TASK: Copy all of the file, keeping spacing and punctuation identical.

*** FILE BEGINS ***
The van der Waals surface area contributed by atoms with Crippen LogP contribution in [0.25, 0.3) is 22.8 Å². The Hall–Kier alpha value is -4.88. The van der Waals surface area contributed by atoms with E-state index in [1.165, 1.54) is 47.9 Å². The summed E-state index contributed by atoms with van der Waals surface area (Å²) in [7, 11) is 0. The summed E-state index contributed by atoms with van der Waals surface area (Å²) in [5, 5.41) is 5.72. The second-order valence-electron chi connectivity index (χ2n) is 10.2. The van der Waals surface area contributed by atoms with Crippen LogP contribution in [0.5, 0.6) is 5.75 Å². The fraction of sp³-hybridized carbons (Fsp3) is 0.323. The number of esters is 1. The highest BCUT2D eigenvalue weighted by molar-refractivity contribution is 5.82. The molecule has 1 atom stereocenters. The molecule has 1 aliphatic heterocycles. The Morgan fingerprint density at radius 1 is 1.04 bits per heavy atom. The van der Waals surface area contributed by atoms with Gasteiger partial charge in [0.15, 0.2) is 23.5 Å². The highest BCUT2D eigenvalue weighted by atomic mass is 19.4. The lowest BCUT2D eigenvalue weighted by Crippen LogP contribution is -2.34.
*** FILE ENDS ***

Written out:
The van der Waals surface area contributed by atoms with Crippen LogP contribution in [0.25, 0.3) is 22.8 Å². The Hall–Kier alpha value is -4.88. The van der Waals surface area contributed by atoms with E-state index in [1.165, 1.54) is 47.9 Å². The summed E-state index contributed by atoms with van der Waals surface area (Å²) in [7, 11) is 0. The summed E-state index contributed by atoms with van der Waals surface area (Å²) in [5, 5.41) is 5.72. The second-order valence-electron chi connectivity index (χ2n) is 10.2. The van der Waals surface area contributed by atoms with Crippen LogP contribution in [0.5, 0.6) is 5.75 Å². The fraction of sp³-hybridized carbons (Fsp3) is 0.323. The number of esters is 1. The highest BCUT2D eigenvalue weighted by molar-refractivity contribution is 5.82. The molecule has 1 atom stereocenters. The molecule has 1 aliphatic heterocycles. The Morgan fingerprint density at radius 1 is 1.04 bits per heavy atom. The van der Waals surface area contributed by atoms with Gasteiger partial charge in [0.15, 0.2) is 23.5 Å². The highest BCUT2D eigenvalue weighted by atomic mass is 19.4. The lowest BCUT2D eigenvalue weighted by Crippen LogP contribution is -2.34.